For novelist Helen Elaine Lee, life is about creating art out of loss. Lee, an assistant professor of writing, is the author of The Serpent’s Gift and Water Marked, two critically acclaimed novels that delve deeply into the territory of personal loss and redemption. A graduate of Harvard Law School, Lee worked for nine years as an attorney while discovering her voice as a fiction writer. Now busy writing her third book and raising her young son, Lee says she hopes readers will take from her work a new sense of their own capacity for renewal.
“Life brings loss to everyone,” she says. “But can you take your story of difficulty and pain and make it into something else? That’s the question facing all of us.”
In Lee’s first novel, The Serpent’s Gift, the pain of domestic violence and death of a father launch two families into a decades-long alliance that encompasses both sorrow and joy. The heroes of the book, says Lee, are those characters, like LaRue the storyteller, who embrace the entirety of their experience, both good and bad.
“Life includes this spectrum of experience, and in order to be fully alive, you must embrace the whole of it,” says Lee. “Being the hero of your own life means taking an inheritance that may be ugly and painful and making something positive out of it.”
Lee grew up in a family where books were a kind of religion. Her mother was a professor of comparative literature who encouraged reading; her father was a criminal defense attorney. “My parents both really loved their work, and I knew I wanted to feel that way about my work too,” says Lee, who admits she knew law was not her passion before she even finished law school.
Her first published story, which appeared in the Harvard Blackletter Review, told of an African-American attorney who sells his soul trying to make partner at a big firm. “For nine years I made my living doing something law-related,” says Lee. “But I was really trying to liberate myself from the law the whole time through my writing.
“The storyteller plays a critical role in our culture by passing down history and offering different ways to imagine the world,” says Lee, whose influences include Virginia Woolf, Tolstoy, Cervantes, and Toni Morrison. “Writers have the potential to be very powerful in people’s lives – to expand their consciousness.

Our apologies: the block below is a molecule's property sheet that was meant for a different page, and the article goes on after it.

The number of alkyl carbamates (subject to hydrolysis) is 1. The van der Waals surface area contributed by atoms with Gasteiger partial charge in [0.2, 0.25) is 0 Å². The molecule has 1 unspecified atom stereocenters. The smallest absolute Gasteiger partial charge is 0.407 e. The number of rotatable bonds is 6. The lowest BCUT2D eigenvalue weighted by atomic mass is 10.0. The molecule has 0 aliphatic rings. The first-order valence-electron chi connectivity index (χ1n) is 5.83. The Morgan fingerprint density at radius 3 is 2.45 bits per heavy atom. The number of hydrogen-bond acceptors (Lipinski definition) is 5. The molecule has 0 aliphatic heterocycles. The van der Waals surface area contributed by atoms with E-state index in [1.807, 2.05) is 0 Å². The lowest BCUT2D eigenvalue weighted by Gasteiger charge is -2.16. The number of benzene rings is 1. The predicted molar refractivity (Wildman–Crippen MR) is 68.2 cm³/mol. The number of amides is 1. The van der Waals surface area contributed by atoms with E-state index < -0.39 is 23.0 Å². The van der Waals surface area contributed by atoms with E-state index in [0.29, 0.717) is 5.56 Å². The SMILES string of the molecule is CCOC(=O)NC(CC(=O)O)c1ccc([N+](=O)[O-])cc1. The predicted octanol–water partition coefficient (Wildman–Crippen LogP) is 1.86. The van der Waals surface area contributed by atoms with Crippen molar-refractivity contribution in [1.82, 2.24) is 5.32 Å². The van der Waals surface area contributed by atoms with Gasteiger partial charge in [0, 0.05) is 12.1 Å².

“Books have gotten me through every difficult moment in my life and provided so many of the joyful moments as well,” says Lee. “If I could do for my readers what those writers did for me, that would be wonderful.”
Lee says she teaches her students that writing requires discipline, paying close attention to the world, and embracing mystery and uncertainty. “Writing fiction can be frightening for MIT students because there are no right or wrong answers,” says Lee. “I try to instill in them a sense that uncertainty can be okay.”
In addition to teaching a general fiction workshop, Lee also teaches a writing course where students read women of color. “My students in that class sometimes jokingly ask when they’re going to read a happy story,” says Lee, who acknowledges that literature about the African American experience is often filled with pain. “It’s part of being Black in America, at this time or at any time,” she says.
It’s a theme that reappears in her current writing project, a collection of interconnected stories about people in prison. “The challenge for these characters is how to reach for dignity and maintain their humanity in this situation. I’m also interested in how wrong-doing and goodness can co-exist in people,” says Lee. “It captures my imagination because I always write about how people pull light out of darkness.”
Family connections are another recurring theme in Lee’s work. Her second novel, Water Marked, depicts the uneasy relationship of two adult sisters who are constrained by a difficult history and a legacy of silence. “I don’t have a sister, but readers tell me the relationship I’ve drawn really resonates with them,” says Lee. “Sometimes what interests writers is the flip side of what they’ve known in their own lives.”
Lee became a mother for the first time in 1999, and she says the experience has transformed not only her writing, but her entire world view. “Being a mother is the most remarkable thing that’s ever happened to me,” she says. “The world looks really different to me now. With each discovery my child makes, the world is new for me again too.
“Having a child also underscores how redemptive family is and how important it is to pass down what you know,” says Lee, who adds that as a fiction writer, she has many more stories to tell.
“I hope I make my readers think and feel deeply,” she says. “I hope I can make them see their own possibilities more broadly and recognize the gifts in their own stories, however complex they may be.”